Watch the TEDTalk that inspired this post.
If you were stranded in cyberspace with access to only one TEDTalk, I hope it would be Dr. Jill Bolte Taylor's "My Stroke of Insight." Perhaps as a neurologist I am biased, but what could be more important than understanding the potential of your most precious gift, your brain. Dr. Taylor's recovery from her stroke is a testament to the power of neuroplasticity, our brains' remarkable ability to redesign itself. Through the miracle of neuroplasticity you can, as Dr. Taylor inspires us, "step to the right" of your left brain and discover your true essence of joy and peace.
Regardless of age, your brain has the ability to make new neurons and construct new neural pathways throughout your life. When you engage in new experiences or think in novel ways, new pathways are forged. Every time you think a specific thought, a specific pathway of neurons fires up, neurotransmitters are released and synapses are subtly altered. With repetition this pathway is strengthened. Even as you read this very sentence, your brain is changing. In this way, your brain's structure is a culmination of all the thoughts and experiences you have had up to this very moment.
Exciting research reveals that the way we use our brain and care for our brain can enhance its neuroplasticity. Here are some suggestions:
Fine Tune Your Inner Voice -- When Dr. Jill Bolte Taylor's language centers shut down during her stroke, she experienced exquisite joy and peace. Although we cannot similarly switch off our inner voice, we can rewire it through neuroplasticity. Researchers at Massachusetts General Hospital in Boston used MRI scans to document before and after changes in the brain's gray matter associated with mindfulness meditation. After eight weeks, the MRI scans revealed an increased density in areas of the brain associated with memory, self-awareness and compassion. (1)
Improving the tenor of your inner voice begins by listening to what it is saying. When you experience a distressing thought, identify its true nature and give yourself the choice to think or feel differently. In the process, negative thought pathways will wane from disuse and you will begin to forge new self-enhancing neural pathways. When you are feeling joyful and calm, reflect on your accompanying thoughts at that moment. Cherish these thoughts and relish them frequently knowing that these pathways become stronger with each repetition. Over time, you will transform the infrastructure of your brain. You can do it on your own, but if you're not making progress, I would encourage you to seek out a professional instructor or take a class. Fine tuning your inner voice to a channel that transmits a calm and joyous message will enhance every aspect of your life.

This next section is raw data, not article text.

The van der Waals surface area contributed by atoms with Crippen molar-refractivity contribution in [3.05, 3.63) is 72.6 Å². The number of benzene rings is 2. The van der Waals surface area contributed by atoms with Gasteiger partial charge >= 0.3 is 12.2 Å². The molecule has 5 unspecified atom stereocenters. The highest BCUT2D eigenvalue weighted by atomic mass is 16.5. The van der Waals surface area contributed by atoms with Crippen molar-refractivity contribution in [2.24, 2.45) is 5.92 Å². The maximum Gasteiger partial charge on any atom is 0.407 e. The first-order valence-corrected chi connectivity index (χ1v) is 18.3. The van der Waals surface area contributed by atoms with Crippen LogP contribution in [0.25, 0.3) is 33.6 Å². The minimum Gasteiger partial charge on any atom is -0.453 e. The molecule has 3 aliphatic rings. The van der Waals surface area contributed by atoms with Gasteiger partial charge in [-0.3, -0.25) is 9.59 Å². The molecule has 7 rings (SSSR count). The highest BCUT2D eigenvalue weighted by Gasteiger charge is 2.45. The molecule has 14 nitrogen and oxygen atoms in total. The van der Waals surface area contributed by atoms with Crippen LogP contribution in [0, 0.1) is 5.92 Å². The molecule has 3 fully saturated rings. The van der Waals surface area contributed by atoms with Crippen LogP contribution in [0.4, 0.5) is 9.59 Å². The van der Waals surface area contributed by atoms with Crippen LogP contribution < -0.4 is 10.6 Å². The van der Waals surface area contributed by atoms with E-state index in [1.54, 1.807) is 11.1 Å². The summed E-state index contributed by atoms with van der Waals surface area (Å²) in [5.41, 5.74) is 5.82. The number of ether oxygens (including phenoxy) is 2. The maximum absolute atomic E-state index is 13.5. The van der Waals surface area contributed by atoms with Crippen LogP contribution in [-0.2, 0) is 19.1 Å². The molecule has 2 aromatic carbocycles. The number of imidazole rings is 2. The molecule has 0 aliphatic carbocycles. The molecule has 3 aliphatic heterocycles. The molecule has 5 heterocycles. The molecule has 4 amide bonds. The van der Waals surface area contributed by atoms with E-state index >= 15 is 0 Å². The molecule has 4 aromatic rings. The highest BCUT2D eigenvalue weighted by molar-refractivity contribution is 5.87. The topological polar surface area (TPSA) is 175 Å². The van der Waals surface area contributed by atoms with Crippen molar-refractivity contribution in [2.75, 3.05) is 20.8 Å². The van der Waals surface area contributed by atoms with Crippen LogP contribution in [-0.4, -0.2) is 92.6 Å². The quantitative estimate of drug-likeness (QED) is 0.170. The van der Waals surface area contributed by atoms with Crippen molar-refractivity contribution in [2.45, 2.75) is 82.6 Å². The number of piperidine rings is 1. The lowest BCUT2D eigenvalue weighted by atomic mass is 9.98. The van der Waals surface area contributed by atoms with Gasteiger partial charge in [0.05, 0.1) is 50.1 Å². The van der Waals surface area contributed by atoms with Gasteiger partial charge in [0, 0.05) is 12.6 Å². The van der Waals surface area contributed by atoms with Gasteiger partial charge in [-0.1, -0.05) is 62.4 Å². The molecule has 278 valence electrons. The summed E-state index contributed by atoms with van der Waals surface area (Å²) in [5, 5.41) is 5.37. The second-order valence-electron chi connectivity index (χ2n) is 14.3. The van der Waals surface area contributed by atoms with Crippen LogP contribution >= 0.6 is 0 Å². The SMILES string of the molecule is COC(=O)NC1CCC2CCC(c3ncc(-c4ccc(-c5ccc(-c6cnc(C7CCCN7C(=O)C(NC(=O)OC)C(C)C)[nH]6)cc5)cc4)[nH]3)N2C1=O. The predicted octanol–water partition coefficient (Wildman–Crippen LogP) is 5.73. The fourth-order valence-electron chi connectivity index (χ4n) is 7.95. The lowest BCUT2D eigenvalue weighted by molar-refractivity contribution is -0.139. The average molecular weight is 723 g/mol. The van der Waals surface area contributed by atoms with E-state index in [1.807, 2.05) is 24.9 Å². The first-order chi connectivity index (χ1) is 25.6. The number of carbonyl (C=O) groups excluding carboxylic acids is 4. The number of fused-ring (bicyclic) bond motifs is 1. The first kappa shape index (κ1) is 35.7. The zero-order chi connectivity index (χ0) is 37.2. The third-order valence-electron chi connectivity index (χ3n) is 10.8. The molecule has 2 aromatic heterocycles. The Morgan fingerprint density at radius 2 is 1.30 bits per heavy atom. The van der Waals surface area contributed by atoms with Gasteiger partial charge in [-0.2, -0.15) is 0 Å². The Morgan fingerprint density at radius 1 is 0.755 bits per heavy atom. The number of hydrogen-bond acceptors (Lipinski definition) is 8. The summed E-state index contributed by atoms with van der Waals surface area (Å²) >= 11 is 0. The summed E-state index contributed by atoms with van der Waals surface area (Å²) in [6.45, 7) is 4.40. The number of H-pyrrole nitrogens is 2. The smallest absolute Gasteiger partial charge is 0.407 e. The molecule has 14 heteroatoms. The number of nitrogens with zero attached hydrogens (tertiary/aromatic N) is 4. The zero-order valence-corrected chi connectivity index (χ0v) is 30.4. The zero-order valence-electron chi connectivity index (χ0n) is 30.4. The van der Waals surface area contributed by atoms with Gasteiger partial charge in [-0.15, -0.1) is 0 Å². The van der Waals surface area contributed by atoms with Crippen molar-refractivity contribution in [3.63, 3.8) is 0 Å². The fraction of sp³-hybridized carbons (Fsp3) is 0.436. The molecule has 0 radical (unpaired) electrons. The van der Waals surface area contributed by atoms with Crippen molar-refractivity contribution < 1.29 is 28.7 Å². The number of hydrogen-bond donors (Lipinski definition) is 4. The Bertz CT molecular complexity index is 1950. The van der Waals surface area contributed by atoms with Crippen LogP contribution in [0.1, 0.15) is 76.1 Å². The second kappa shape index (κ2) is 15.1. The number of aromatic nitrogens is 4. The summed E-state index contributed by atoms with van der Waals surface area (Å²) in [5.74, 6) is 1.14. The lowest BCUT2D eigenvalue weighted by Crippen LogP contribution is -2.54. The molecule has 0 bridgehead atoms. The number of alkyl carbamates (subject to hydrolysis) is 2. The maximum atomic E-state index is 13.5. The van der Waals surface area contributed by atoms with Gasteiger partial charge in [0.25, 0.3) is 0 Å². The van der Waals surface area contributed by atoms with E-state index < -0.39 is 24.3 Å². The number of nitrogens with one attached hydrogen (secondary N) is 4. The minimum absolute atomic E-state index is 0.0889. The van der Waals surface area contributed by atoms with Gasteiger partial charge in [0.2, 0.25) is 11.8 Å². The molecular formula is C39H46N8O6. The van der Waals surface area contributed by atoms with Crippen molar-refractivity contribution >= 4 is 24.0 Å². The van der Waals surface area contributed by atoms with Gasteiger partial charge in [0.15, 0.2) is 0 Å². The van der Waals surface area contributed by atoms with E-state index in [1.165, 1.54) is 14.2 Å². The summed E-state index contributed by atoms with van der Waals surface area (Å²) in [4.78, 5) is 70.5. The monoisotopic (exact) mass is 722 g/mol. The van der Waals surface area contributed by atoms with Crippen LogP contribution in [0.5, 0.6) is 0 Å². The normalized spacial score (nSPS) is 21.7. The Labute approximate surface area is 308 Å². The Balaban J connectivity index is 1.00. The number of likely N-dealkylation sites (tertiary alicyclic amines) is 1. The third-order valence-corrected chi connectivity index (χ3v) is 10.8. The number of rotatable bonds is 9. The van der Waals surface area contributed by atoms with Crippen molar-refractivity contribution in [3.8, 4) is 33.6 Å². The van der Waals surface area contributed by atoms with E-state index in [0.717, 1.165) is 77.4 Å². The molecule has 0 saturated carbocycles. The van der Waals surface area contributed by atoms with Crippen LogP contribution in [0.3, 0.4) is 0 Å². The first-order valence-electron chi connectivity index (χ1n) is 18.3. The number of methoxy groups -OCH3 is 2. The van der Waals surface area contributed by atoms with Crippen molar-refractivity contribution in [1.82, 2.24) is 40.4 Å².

Be a Dreamer -- In her book, My Stroke of Insight, Dr. Jill Bolte Taylor extols the critical role sleep played in her recovery. Fascinating research reveals that the creation of new brain cells and the construction of neural pathways occur during sleep. (2) Brain imaging studies show that the brain literally changes overnight. Comparing the MRI brain activation patterns for a newly acquired motor skill both before and after sleep shows a reorganization of neural networks during sleep. (3) In addition, sleep has a powerful effect on our mood and the emotional centers of the brain. Even partial sleep deprivation causes feelings of stress, anger, irritability and sadness. (4)
Many of us simply do not allot enough time for sleep. Consider going to bed 10 minutes earlier than usual and gradually move up your bedtime until you feel rested and energized upon awakening. If you suffer from insomnia, I encourage you to make an appointment with your doctor or consider seeing a sleep specialist. Getting adequate sleep is essential for building the infrastructure and enjoying the bounty of a joyous, serene mental state.
Master the Flow -- Mental or physical activities in which you are completely absorbed, quiet negative brain chatter and foster feelings of well-being and inner peace. Being completely immersed in such an activity is referred to as "flow". The hallmark of flow is a feeling of spontaneous joy. Many people experience flow through mediation, prayer, yoga or Tai Chi. For others, flow is achieved while running, playing an instrument or gardening. Take a moment to consider what activities have allowed you to experience this transcendent state. Whatever it is, commit to spending more time in flow. Like any other skill, practice makes perfect and with time, you will strengthen your neural connection to this state of mind.
It is my hope that Dr. Jill Bolte Taylor's powerful and inspirational testimony, along with the suggestions above, will inspire you to become the architect of your brain, and that over time, "stepping to the right" of your left brain will become a way of life.
1. Holzel B, Carmody J, Vangel M, Congleton C, Yerramsetti S, Gard T Lazar S. Mindfulness practice leads to increases in regional brain gray matter density. Psychiatry Research: Neuroimaging. 2011 Jan 30; 191 (1): 36-43
2. Guzman-Marin R, Bashir T, Suntsova N, Szymusiak R, McGinty D. Hippocampal
neurogenesis is reduced by sleep fragmentation in the adult rat. Neuroscience. 2007 Aug 10;148(1):325-33.
3. Walker MP, Stickgold R, Alsop D, Gaab N, Schlaug G. Sleep-dependent motor
memory plasticity in the human brain. Neuroscience. 2005;133(4):911-7.
4. Dinges, D. et al., Cumulative Sleepiness, Mood Disturbance, and Psychomotor Vigilance Decrements During a Week of Sleep Restricted to 4 - 5 Hours Per Night, Sleep. 1997 Apr; 20 (4): 267-277.
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